Hilary Woods mentions, at the end of the show, in pretty much the first indication of acknowledgement of the people who sit in front of her, that’s she’s incredibly nervous. Throughout the rest of her set she says absolutely nothing.
Actually, absolutely nothing barely covers it. Because there’s more to it than not just engaging in some hilarious crowd-artist banter. The whole set, she barely holds anyone’s gaze. Barely looks up. It does lead you to wonder if its actually more nerve racking playing a show where you can literally count the white’s of the crowd’s eyes than something bigger.
Sure, more people, but when it becomes a heaving mass of bodies, indistinguishable and devoid of form, how off-putting can it be? Here, you can literally hear if someone takes a sharp intake of breath. Or shifts in their chair. Or gazes upon the biblical scenes that surround the stage and has an existential crisis about the purpose of being.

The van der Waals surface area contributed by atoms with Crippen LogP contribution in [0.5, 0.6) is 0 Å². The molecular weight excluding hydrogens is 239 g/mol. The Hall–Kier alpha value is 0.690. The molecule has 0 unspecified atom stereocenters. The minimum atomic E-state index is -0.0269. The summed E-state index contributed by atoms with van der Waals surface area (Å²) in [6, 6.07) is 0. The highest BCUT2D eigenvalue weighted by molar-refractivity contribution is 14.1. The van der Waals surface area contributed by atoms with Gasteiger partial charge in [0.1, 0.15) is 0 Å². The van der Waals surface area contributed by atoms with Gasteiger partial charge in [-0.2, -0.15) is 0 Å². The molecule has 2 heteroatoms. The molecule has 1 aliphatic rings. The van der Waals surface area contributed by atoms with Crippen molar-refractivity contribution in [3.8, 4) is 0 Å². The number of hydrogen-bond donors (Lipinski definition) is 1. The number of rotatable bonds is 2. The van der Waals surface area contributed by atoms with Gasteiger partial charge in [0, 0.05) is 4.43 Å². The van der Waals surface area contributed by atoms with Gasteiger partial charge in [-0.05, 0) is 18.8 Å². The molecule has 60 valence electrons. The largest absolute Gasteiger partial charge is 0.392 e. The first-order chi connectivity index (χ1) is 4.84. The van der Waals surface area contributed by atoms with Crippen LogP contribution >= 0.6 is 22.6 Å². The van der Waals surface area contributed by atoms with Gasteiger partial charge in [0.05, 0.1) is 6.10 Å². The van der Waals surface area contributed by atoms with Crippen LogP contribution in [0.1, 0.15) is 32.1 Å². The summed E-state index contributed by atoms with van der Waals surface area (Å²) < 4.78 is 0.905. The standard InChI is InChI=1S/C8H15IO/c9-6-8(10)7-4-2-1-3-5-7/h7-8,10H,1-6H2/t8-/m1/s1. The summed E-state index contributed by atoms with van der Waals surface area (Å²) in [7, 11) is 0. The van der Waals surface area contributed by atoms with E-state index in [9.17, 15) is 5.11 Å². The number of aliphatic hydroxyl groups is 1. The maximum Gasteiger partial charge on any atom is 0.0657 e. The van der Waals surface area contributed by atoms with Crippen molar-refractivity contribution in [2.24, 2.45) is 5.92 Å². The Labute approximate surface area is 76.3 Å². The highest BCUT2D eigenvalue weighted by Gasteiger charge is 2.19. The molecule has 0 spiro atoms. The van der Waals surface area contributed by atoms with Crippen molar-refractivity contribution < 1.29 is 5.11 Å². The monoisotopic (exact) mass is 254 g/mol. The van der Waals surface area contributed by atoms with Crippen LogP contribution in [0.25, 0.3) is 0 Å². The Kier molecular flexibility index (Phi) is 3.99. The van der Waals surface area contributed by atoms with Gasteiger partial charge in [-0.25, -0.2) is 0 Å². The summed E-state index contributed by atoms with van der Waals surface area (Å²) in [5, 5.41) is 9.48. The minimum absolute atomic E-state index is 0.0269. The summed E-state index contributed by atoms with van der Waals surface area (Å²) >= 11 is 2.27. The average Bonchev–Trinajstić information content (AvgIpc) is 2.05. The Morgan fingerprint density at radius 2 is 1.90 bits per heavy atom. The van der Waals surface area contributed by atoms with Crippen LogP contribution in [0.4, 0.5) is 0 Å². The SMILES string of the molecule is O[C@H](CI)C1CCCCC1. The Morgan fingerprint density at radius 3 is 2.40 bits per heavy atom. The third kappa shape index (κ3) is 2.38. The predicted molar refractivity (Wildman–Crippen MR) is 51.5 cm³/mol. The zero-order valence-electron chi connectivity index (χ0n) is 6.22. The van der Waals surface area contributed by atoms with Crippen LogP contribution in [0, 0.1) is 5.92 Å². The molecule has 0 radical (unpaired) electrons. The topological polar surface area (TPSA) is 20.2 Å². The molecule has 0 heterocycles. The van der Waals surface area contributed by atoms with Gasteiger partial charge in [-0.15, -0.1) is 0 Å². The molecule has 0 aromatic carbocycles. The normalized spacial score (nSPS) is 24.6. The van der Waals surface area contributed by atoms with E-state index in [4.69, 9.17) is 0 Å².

So Woods creeps on. Drags her chair across the sacrosanct ground with a screech that is amongst the most piercing noises we hear all night, sits down at her keyboard and starts to play. She starts to play Bathing, in fact, from her 2016 EP Heartbox. It is bare and stripped back. Which given that the original was hardily gaudy and extravagant, is no mean feat.
Take Him In is constructed from deceptively simple piano lines; woven and layered and looped into complexity. It oscillates and sighs, rises and falls, and leaves you with a sense of distant betrayal. Inhaler, a recently released as a single, is folky and poised, but oh so sad and withdrawn.
If that’s the folkier side of her spectrum, the toothier end is covered by Jesus Said. Suddenly the beatific fields are replaced with rainy neon, the keys buzzing with intent, her soft voice suddenly full of malice.
Mostly tonight she’s positioned behind the keyboard, but she does venture out to pick up a guitar on several occasions. On You Can Keep Your Distance, there’s an echo of the fluttering, flamenco strings of Anna Calvi, albeit without the screaming extremes of emotion.
Even without her announcement there is a definite feeling of her confidence growing across the set. Ok, Woods doesn’t is not drinking pints from the front row and pulling people from the pews to rock out on stage, but the set ends with a sure-footed and eminently creepy My Daughter, My Gold. It caps a hugely compelling and engaging performance.